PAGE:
The two-legged, pill-shaped robot—upper half green, lower half white and small enough to stand on one’s palm—starts its lesson with a greeting. “Hello my friend. Welcome back,” it says. “Today is a great day to learn about animals.”
Designed for children ages 3 to 7, the robot, Roybi, aims to teach kids at home a range of early-childhood developmental skills. In a rare demo of its abilities, Robyi’s founder and CEO, Elnaz Sarraf, listens to the robot name colors, animals and their accompanying noises while displaying pictures on its torso. The black cat meows. The orange lion roars. The robot then asks the user to repeat the information back to the robot, as practice.
Sarraf hopes the robot and her company of the same name can reach homes and families, just as they have reached the wallets of two angel investors who have injected $4.2 million seed funding to help Roybi go to market. The company did not disclose their names.
Currently, Roybi has about 500 lessons, stories and songs, promising to introduce children in school or at home to over 70,000 words in English, Spanish and Chinese. Subjects include colors, animals and shapes. The robot is not yet available; when it is, the company says it will retail for $299.
The robot has technology to detect children’s faces and recognize individual users to turn on and start its lessons. It records video and audio as children practice the lesson or if parents manually tell it to record or snap pictures through the Roybi app. The app also provides progress data on children’s learning.
Such features in other internet-connected devices that can record children have proven controversial in the past. Amazon has been named in a lawsuit over allegations that Alexa devices record kids without consent. Germany banned an interactive doll called My Friend Cayla that collected data, and consumer advocates protested sales of the doll by retailers like Amazon and Walmart.
To these concerns, Sarraf says parents can turn the recording features off at any time. The company is also working with Amazon on data collection and storage compliance.
Roybi the robot. Courtesy of Roybi the company.
Makers of devices that come equipped with video and audio recording capabilities, whether that data is stored on the device or online, should be transparent with consumers right on the device’s packaging as well as on the company’s website, says Stacey Gray, senior policy counsel at the Future of Privacy Forum, an advocacy group based in Washington, D.C.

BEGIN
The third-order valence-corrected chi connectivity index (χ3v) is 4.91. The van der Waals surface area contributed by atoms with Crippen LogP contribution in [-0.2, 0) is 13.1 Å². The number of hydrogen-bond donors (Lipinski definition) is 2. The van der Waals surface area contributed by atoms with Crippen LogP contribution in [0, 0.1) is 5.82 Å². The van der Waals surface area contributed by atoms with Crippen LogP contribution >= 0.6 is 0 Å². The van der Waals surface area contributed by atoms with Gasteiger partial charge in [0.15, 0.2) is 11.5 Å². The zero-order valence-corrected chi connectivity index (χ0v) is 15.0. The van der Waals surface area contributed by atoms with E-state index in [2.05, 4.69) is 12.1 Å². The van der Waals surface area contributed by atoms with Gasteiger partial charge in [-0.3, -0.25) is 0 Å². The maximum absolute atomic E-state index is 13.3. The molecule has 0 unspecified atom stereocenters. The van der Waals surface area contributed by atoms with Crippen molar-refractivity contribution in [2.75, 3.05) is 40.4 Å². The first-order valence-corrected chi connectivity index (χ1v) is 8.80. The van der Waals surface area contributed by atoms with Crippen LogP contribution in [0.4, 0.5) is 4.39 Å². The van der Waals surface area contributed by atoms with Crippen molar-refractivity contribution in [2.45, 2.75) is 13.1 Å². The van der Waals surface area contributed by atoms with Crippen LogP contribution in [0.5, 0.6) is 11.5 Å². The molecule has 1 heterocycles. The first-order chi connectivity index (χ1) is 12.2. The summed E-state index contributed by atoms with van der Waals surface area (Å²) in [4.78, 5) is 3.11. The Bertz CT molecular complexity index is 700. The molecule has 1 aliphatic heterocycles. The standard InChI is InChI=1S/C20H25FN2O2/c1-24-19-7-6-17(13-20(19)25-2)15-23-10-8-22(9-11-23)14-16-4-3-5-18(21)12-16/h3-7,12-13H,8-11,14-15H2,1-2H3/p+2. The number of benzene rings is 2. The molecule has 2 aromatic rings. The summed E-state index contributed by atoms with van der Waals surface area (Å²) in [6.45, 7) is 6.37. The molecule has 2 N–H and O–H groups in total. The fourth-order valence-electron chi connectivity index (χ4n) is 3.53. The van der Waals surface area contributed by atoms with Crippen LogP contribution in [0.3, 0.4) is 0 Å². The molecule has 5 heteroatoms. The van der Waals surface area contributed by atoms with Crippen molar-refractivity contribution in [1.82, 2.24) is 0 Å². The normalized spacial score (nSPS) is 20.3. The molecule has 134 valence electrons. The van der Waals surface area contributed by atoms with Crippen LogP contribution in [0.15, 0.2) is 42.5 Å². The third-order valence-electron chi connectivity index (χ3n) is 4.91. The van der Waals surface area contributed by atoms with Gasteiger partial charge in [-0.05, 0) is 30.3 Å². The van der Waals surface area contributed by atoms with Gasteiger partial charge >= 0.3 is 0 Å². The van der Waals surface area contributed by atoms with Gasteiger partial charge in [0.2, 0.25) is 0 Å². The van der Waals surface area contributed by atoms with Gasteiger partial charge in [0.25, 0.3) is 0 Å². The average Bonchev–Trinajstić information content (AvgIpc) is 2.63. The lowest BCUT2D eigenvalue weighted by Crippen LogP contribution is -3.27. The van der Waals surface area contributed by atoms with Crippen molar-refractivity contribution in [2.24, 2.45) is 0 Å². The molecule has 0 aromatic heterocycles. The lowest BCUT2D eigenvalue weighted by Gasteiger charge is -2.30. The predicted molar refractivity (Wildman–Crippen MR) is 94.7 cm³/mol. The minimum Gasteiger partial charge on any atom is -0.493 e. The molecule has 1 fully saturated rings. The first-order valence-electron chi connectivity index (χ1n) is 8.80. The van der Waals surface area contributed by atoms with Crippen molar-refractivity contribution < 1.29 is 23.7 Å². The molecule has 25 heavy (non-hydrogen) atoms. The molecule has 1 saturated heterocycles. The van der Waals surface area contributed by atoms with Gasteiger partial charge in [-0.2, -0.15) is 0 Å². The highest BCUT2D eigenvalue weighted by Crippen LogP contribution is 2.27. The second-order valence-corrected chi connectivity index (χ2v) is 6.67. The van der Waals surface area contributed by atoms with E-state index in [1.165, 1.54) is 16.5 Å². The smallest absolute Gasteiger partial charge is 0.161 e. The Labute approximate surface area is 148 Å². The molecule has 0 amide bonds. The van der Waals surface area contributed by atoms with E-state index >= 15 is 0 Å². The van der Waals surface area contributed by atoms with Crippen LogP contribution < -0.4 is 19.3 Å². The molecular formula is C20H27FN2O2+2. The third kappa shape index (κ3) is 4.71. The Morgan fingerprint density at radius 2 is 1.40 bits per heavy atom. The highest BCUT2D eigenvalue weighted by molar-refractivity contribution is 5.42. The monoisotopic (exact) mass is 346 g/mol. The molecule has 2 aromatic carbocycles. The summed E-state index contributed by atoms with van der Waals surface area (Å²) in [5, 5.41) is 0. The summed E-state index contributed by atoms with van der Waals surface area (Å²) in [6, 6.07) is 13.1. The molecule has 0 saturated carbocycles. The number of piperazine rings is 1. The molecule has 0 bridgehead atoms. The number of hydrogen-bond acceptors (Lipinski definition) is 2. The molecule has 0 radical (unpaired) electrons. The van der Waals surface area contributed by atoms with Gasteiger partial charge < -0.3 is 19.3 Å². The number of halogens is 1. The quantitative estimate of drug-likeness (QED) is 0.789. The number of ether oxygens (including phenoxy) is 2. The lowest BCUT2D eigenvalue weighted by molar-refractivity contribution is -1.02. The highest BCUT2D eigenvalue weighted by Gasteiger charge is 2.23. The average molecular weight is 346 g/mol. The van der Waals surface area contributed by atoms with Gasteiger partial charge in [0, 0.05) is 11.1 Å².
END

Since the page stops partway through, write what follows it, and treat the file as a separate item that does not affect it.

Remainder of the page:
Even when not in a classroom, certain toys must adhere to the federal Children’s Online Privacy Protection Act, commonly called COPPA. “Anything involving video and audio and children is uniquely sensitive,” she adds.
Founded in 2017, Roybi now has six full-time employees. The company has also participated in several education technology accelerator programs, including xEdu in Finland and Edstart by Amazon Web Services. “Our focus is the U.S. and Canada this year,” says Sarraf, 34. “Early next year, we’ll be focusing a lot on China, where there is a huge demand for language learning.”
Roybi plans to raise additional funds through a crowdfunding campaign on Indiegogo before mid-August. The company is also in talks with retailers, an area of expertise for Sarraf, who co-founded iBaby Labs in 2013. iBaby provides internet-connected baby monitors which are sold by retailers including Apple, Best Buy, Walmart, Sears and Target.
The idea of robots teaching children has been the stuff of both dreams and dystopian fantasies, depending on whom one asks. But some studies have suggested that bots could help with learning new languages. A 2016 study of 67 students from researchers with Disney, University of Plymouth, University of Lincoln and Ghent University found that the children who used robots saw scores “improve significantly between a pre- and a post-test” on French language skills.
Another study, by Massachusetts Institute of Technology researchers, used a group of 17 children to gauge the potential for robots supporting early language development. “All children learned new words, created stories, and enjoyed playing,” according to the study. “Children who played with a matched robot used more words, and more diverse words, in their stories than unmatched children.”
During Roybi the robot’s rare demonstration, its starts a lesson on numbers with an air of mystery. “Let me tell you a secret,” says the robot. “I can count to three.” The robot, still in a pilot stage, gets stuck on the number one. But after a reset, Roybi makes it to three, completing the lesson for the day. “Come back tomorrow,” it says.